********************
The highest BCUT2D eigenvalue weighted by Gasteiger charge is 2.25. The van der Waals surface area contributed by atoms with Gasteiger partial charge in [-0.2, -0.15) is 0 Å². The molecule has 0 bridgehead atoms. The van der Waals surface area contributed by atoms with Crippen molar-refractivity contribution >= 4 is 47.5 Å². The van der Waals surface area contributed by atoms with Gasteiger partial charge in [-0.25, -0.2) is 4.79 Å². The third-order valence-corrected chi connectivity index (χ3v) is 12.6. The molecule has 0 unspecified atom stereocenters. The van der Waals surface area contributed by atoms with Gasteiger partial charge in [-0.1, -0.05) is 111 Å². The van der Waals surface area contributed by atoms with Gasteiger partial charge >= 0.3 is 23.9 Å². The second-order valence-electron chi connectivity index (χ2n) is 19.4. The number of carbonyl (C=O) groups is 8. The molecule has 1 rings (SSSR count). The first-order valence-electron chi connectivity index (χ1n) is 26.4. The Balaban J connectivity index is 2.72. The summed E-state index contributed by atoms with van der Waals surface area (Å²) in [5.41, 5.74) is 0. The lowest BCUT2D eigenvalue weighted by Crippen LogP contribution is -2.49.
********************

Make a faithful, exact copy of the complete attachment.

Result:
The highest BCUT2D eigenvalue weighted by Gasteiger charge is 2.25. The van der Waals surface area contributed by atoms with Gasteiger partial charge in [-0.2, -0.15) is 0 Å². The molecule has 0 bridgehead atoms. The van der Waals surface area contributed by atoms with Crippen molar-refractivity contribution >= 4 is 47.5 Å². The van der Waals surface area contributed by atoms with Gasteiger partial charge in [-0.25, -0.2) is 4.79 Å². The third-order valence-corrected chi connectivity index (χ3v) is 12.6. The molecule has 0 unspecified atom stereocenters. The van der Waals surface area contributed by atoms with Gasteiger partial charge in [-0.1, -0.05) is 111 Å². The van der Waals surface area contributed by atoms with Gasteiger partial charge >= 0.3 is 23.9 Å². The second-order valence-electron chi connectivity index (χ2n) is 19.4. The number of carbonyl (C=O) groups is 8. The molecule has 1 rings (SSSR count). The first-order valence-electron chi connectivity index (χ1n) is 26.4. The Balaban J connectivity index is 2.72. The summed E-state index contributed by atoms with van der Waals surface area (Å²) in [5.41, 5.74) is 0. The lowest BCUT2D eigenvalue weighted by Crippen LogP contribution is -2.49.